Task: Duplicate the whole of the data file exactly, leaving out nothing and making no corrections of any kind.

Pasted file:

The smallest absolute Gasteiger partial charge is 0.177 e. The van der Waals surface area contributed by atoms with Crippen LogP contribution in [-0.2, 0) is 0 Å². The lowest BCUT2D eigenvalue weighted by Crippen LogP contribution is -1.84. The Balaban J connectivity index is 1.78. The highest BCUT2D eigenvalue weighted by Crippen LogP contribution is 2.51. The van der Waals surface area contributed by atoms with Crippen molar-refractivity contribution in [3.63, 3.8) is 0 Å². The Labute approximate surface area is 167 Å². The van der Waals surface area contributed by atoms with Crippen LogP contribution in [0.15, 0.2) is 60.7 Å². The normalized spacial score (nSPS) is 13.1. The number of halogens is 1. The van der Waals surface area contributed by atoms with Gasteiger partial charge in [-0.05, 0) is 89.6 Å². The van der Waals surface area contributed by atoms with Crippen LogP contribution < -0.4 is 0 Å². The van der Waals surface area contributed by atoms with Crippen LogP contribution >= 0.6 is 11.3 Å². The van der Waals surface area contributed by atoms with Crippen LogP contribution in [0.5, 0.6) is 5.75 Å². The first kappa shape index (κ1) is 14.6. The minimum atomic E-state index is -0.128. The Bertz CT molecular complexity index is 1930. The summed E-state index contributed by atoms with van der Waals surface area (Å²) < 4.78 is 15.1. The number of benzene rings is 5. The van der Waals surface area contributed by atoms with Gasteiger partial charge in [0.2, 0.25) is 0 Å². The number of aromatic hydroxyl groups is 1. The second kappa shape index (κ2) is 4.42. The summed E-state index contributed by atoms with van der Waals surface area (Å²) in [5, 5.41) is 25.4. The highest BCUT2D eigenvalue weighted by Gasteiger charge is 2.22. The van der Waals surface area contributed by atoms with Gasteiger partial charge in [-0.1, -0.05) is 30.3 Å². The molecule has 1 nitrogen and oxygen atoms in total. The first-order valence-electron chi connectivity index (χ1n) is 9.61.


The smallest absolute Gasteiger partial charge is 0.177 e. The van der Waals surface area contributed by atoms with Crippen LogP contribution in [-0.2, 0) is 0 Å². The lowest BCUT2D eigenvalue weighted by Crippen LogP contribution is -1.84. The Balaban J connectivity index is 1.78. The highest BCUT2D eigenvalue weighted by Crippen LogP contribution is 2.51. The van der Waals surface area contributed by atoms with Crippen molar-refractivity contribution in [3.63, 3.8) is 0 Å². The Labute approximate surface area is 167 Å². The van der Waals surface area contributed by atoms with Crippen LogP contribution in [0.15, 0.2) is 60.7 Å². The normalized spacial score (nSPS) is 13.1. The number of halogens is 1. The van der Waals surface area contributed by atoms with Gasteiger partial charge in [-0.05, 0) is 89.6 Å². The van der Waals surface area contributed by atoms with Crippen LogP contribution < -0.4 is 0 Å². The van der Waals surface area contributed by atoms with Crippen LogP contribution >= 0.6 is 11.3 Å². The van der Waals surface area contributed by atoms with Crippen LogP contribution in [0.5, 0.6) is 5.75 Å². The first kappa shape index (κ1) is 14.6. The minimum atomic E-state index is -0.128. The Bertz CT molecular complexity index is 1930. The summed E-state index contributed by atoms with van der Waals surface area (Å²) < 4.78 is 15.1. The number of benzene rings is 5. The van der Waals surface area contributed by atoms with Gasteiger partial charge in [0.2, 0.25) is 0 Å². The number of aromatic hydroxyl groups is 1. The second kappa shape index (κ2) is 4.42. The summed E-state index contributed by atoms with van der Waals surface area (Å²) in [5, 5.41) is 25.4. The highest BCUT2D eigenvalue weighted by Gasteiger charge is 2.22. The van der Waals surface area contributed by atoms with Gasteiger partial charge in [-0.1, -0.05) is 30.3 Å². The molecule has 1 nitrogen and oxygen atoms in total. The first-order valence-electron chi connectivity index (χ1n) is 9.61.